Most parents don’t get the whole baby milestone thing. It’s not their fault. If you were to take most parenting books at their word — books like The Wonder Weeks and What to Expect the First Year — raising a kid would be a hard science. Look for the milestone, check a box, and move on. The problem? Milestones just don’t work this way.
Developmental milestones are not fixed points that all kids hit. They’re more like waypoints marking the course of typical development. Some babies may reach certain them early while reaching others late. Some babies may skip certain milestones altogether.
That said, there are baby milestones that act as important developmental markers. Knowing which milestones to pay attention to and which ones to wait for can help parents relieve some of the stress from a baby’s first years. That’s why we’ve compiled a list of milestones that matter — and why they matter, and when they might not actually matter.
It’s a short list, at least compared to the 50 pages of milestones per month you’ll find in your average parenting book. There’s a reason for this. You should be there to care for your baby, not check a box. Hopefully this checklist will free you up do just that.
The 1-Month Developmental Milestones That Matter
Milestones in the first month of a baby’s life are all about getting control of their limbs, which at birth seem to have a mind of their own. They also begin to develop their senses, allowing them to become more aware of the sights, sounds, and smells of the world that surrounds them. Their nervous system is getting organized, so weird things may happen. That’s a sign that the brain is learning and everything is moving at a pretty good clip — just like it should. The only things that should cause any real concern is a lack of reaction to outside stimuli.
1-Month Developmental Milestone #1: Moves Their Hands to Their Face and Mouth and Makes Fists.
Your baby’s brain is figuring out how to coordinate arms and legs, but they can’t do the brain’s bidding just yet. Because of that, movements may seem jerky and random and will include bringing the hands up to the face and mouth.
The Baby Milestones That Matter
There are fewer developmental milestones in the first year of your baby’s life than you might think. Here’s your month-by-month guide.
Red Flags: If your baby appears to be moving slowly, or if their limbs seem to be too floppy or too rigid, you may want to bring it to the attention of your pediatrician. Likewise, while your baby may appear to have jerky and trembling movements, which is normal, if they have a constantly trembling chin or jaw while they aren’t crying or excited, it might be a sign of neurological issues.
What You Shouldn’t Stress About: Don’t stress if your baby has a floppy neck, twitchy movements or scratches themselves. It’s all normal as they develop control over their body.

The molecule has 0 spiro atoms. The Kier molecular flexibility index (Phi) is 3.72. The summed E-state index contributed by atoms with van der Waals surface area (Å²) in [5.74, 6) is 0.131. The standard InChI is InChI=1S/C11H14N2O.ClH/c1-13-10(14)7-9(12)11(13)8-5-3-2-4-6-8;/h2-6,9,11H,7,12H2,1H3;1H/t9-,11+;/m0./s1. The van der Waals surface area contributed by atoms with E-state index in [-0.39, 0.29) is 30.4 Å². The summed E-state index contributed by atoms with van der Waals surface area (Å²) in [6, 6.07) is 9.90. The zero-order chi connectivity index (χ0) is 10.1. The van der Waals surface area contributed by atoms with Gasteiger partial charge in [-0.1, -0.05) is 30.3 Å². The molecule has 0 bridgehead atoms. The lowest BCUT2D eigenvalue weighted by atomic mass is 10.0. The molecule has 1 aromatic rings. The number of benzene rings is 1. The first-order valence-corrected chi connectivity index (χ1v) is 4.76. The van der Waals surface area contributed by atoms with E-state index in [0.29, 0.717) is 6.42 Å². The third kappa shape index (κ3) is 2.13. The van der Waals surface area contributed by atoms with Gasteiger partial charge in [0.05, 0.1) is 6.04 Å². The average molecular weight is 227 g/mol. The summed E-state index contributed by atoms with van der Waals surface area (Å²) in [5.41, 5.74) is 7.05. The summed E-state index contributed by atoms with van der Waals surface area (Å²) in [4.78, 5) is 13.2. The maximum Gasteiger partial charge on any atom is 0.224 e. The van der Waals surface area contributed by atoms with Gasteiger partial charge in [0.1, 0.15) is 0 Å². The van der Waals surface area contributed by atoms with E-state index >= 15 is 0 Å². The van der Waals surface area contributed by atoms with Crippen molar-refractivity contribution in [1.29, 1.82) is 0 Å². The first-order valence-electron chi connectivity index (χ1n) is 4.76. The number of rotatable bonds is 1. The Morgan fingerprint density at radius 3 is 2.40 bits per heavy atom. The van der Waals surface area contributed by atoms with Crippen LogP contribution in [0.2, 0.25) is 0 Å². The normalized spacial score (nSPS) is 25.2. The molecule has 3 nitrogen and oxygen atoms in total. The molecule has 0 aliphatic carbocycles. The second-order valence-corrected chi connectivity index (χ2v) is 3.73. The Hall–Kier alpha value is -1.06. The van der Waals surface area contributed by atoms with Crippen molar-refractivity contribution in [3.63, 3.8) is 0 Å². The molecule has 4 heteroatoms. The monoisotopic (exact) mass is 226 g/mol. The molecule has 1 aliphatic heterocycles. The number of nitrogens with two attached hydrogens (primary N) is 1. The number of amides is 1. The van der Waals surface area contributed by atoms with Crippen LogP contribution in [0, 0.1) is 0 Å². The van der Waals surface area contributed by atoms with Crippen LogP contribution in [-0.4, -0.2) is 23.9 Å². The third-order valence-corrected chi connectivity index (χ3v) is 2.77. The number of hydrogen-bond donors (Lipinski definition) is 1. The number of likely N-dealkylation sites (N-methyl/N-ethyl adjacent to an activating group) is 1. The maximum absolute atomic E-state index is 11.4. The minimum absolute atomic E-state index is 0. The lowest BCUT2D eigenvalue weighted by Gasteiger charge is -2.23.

1-Month Developmental Milestone #2: Reacts to Loud Noises and Turns Their Head to Sounds
Babies’ hearing in the first month should also be fully developed. They’ll be listening and might turn their head to you at the sound of your voice. Dads who talked to their babies in the womb might be surprised that their kid recognizes their dulcet tones.
Red Flags: If your baby does not seem to react or startle to loud or sudden noises, it may be a sign that there is a problem with their hearing. A baby that doesn’t react to loud noises could be affected by hearing loss or other neurological disorders.
What You Shouldn’t Stress About: There’s no need to worry about a baby not making eye contact when you talk to them. That’s a bit advanced. There’s also no need to worry about a baby who doesn’t turn their head towards the sound as long as they react to it.
1-Month Developmental Milestone #3: Rooting Reflex
Your baby will likely have what’s known as the rooting reflex which means they will turn their head toward a touch on the cheek or lip and make sucking movements. This helps them feed when presented with a nipple. The rooting reflex helps your baby feed either from the breast or the bottle.
Red Flags: More important than the reflex itself is how your baby is feeding. If their sucking is weak or their feeding is too slow, you should contact your pediatrician.
What You Shouldn’t Stress About: Don’t worry about a baby that sucks on their own fist or seems to be rooting towards dad’s chest. All good stuff there. And while feeding, don’t worry if sucking seems to happen in bursts with pauses in between, that’s normal. So is spit up, so take that in stride too.
Non-Milestone Moments In Baby’s First Month
This month is a slow one when it comes to milestones. You’re likely to run into the moro reflex, which you’ll recognize when the baby splays out their arms and legs as if they have a sensation of falling. It can disrupt their sleep and it’s completely normal (if strange). Swaddling can help. Other than that, enjoy the slow month. Things will be getting much more interesting pretty soon.